Judge EDELSTEIN made careful and detailed findings of fact including a finding that "the pilot did not engage in maneuvers that would have increased visibility through the blind spots." This and other findings amply supported by the evidence support his conclusion that plaintiff failed to sustain its burden of proving freedom from contributory negligence.
Plaintiff attempts to avoid the effect of Judge EDELSTEIN'S finding that the pilot did not so maneuver his helicopter as to increase his visibility through the blind spots by the claim that the pilot was not permitted to approach the touchdown area on anything but what counsel calls a "glide path" and that this glide path did not involve a maneuver to increase visibility through the blind spots. In the portion of the testimony to which counsel refers the witness said merely that the practice and procedure in proceeding at a glide "angle" was to maintain an altitude and airspeed compatible with handling an engine failure at any time. Although there was testimony that the helicopters were not permitted, except in an emergency, to deviate in any way from the pattern established by certain test flights, there was no testimony that it would have been a deviation so to maneuver as to keep the touchdown area in vision at all times. We have been directed to nothing in the record which would impair Judge EDELSTEIN'S view that the pilot was free so to guide his ship that he could see where he was landing.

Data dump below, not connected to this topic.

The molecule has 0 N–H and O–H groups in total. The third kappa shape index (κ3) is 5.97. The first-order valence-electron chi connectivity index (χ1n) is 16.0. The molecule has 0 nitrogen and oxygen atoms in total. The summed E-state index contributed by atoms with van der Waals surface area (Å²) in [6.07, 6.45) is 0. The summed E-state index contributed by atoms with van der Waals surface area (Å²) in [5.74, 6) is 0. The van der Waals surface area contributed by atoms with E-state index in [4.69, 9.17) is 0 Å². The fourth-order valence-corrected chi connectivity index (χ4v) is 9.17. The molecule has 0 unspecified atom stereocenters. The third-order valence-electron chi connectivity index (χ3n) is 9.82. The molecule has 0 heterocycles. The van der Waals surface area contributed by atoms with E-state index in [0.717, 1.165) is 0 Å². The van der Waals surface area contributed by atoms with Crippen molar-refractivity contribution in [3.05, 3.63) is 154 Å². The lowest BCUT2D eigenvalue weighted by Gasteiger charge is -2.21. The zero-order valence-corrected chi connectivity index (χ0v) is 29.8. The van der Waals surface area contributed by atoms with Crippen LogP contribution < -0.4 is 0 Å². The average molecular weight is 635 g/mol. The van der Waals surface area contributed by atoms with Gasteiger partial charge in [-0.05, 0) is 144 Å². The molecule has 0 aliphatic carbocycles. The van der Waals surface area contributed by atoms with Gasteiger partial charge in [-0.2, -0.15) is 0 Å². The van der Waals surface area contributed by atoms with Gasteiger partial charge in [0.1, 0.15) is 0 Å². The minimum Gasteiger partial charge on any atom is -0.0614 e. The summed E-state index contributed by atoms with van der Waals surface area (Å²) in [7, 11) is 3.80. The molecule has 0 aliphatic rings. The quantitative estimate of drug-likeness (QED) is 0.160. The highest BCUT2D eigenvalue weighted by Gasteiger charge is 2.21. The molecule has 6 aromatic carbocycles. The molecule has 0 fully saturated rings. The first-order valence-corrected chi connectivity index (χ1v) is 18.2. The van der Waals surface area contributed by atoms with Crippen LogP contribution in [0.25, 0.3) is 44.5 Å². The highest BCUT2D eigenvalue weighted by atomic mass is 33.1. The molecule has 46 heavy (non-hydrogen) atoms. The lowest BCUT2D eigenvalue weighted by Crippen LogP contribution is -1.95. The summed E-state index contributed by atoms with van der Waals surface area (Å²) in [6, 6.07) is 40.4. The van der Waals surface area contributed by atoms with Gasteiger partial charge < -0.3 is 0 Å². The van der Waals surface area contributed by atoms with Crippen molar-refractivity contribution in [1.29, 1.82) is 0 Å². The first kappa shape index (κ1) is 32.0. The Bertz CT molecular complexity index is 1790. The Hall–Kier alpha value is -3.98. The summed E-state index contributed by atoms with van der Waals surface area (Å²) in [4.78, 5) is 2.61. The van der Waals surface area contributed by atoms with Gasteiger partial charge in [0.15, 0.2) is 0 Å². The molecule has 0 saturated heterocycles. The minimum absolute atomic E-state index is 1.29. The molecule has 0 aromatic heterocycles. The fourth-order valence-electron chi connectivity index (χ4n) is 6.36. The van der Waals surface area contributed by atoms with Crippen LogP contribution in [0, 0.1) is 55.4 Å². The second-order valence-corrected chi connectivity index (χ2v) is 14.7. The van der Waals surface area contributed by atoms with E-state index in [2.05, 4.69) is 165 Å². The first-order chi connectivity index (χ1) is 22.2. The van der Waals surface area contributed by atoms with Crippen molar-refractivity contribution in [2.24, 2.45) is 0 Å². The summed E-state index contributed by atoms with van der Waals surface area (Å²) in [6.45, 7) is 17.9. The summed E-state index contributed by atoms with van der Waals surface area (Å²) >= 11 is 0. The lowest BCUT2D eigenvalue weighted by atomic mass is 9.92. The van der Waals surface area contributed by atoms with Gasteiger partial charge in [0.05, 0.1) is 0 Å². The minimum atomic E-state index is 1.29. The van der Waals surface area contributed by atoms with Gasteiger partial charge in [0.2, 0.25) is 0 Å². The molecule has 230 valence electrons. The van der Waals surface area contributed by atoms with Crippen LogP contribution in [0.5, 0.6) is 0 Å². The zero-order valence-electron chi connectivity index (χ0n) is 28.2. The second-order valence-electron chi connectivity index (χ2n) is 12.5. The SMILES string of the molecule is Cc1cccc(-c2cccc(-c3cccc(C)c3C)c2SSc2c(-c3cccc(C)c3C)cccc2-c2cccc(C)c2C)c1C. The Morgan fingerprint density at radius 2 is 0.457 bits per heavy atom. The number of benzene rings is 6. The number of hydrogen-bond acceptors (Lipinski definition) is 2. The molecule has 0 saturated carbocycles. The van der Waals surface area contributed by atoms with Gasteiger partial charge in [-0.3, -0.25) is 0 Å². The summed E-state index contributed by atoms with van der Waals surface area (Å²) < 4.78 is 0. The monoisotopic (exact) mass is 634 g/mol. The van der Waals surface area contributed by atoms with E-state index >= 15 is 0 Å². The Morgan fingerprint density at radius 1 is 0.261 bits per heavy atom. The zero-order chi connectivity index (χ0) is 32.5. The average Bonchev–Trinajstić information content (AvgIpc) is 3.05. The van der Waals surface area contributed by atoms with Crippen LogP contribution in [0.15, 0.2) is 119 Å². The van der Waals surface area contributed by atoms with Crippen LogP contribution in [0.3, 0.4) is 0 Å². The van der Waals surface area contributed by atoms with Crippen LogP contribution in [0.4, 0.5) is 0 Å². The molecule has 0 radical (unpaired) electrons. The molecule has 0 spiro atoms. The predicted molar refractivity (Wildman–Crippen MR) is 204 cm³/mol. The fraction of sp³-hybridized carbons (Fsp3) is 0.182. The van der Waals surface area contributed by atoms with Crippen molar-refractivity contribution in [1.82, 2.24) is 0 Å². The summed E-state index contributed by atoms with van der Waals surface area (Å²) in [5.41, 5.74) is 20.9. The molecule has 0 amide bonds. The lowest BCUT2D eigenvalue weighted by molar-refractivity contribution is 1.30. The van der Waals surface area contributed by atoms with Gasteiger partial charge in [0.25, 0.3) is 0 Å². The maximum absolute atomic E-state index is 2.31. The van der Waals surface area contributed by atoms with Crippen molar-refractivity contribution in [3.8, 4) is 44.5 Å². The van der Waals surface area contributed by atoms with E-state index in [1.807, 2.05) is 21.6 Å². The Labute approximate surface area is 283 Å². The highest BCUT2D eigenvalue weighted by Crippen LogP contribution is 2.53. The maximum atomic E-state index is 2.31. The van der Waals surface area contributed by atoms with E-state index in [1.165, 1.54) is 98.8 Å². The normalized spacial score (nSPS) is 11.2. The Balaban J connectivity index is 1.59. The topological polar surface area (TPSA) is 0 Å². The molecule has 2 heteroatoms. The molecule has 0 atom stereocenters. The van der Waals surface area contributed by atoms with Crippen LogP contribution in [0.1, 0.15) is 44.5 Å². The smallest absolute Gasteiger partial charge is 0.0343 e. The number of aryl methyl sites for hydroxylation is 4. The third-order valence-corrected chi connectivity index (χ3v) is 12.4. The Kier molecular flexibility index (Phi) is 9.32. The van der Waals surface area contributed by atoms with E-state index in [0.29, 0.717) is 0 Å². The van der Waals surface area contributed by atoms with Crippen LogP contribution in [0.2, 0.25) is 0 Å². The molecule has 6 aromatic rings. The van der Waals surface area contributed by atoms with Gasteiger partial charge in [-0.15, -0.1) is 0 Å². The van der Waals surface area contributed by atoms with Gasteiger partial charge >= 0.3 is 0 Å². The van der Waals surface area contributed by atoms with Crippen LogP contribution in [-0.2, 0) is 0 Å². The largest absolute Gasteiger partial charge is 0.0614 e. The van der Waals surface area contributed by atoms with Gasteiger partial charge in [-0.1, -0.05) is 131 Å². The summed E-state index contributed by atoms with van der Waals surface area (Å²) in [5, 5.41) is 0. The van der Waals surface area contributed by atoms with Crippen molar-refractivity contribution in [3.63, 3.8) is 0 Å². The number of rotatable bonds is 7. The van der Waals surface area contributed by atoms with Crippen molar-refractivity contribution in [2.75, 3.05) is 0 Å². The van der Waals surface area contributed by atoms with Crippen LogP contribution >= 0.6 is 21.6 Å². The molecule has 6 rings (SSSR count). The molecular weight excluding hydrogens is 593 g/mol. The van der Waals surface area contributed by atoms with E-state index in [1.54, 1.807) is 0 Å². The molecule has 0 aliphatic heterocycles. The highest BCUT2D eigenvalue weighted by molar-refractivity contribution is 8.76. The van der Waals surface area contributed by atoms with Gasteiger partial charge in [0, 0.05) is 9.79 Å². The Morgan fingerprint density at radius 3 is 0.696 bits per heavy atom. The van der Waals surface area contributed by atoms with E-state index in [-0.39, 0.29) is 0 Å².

An argument that the pilot had no duty so to maneuver his helicopter as to see where he was landing involves the necessary implication that the flight controller in the tower was the only person who was under a duty to watch the area in which the helicopter was going to land. That implication, in turn, involves the necessary further implication that the established procedure was such as to hazard safety at the touchdown area upon the ability of the flight controller to devote to the state of the ground traffic there whatever attention was necessary to make the area safe despite his obligation to control the landings of all fixed wing airships in the airfield. This is incredible. In this very case the flight controller testified to the necessity of devoting his attention alternatively to the helicopter and the airship coming in on runway 22 about which he had alerted the helicopter pilot.
The fact that a pilot who has received a clearance may not fly blind and rely on the flight controller for his eyes is recognized by the statement in the Flight Information Manual issued by the Civil Aeronautics Authority: "In this connection a clearance issued by a tower (such as 'cleared to land') either by radio or visual signal is permissive in nature and does not relieve the pilot from exercising a reasonable degree of caution in executing the provisions of the clearance." It is true that this language is addressed to collisions between aircraft but the standard of a pilot's vigilance must be even higher where the anticipated danger is from ground vehicles which, unlike aircraft, the flight controller cannot warn by radio. Plaintiff's operations manager admitted that he continuously instructed his pilots to survey a landing area where they were going to land to see that it was clear in spite of any clearance they might get from the tower and to observe the landing area at all times.
Any conclusion that it was impossible for the pilot so to maneuver as to have seen the truck would involve the proposition that a helicopter cannot safely glide to an area, where there is likely to be movement of vehicles, without direction from outside. Plaintiff has not gone so far as to make any such claim.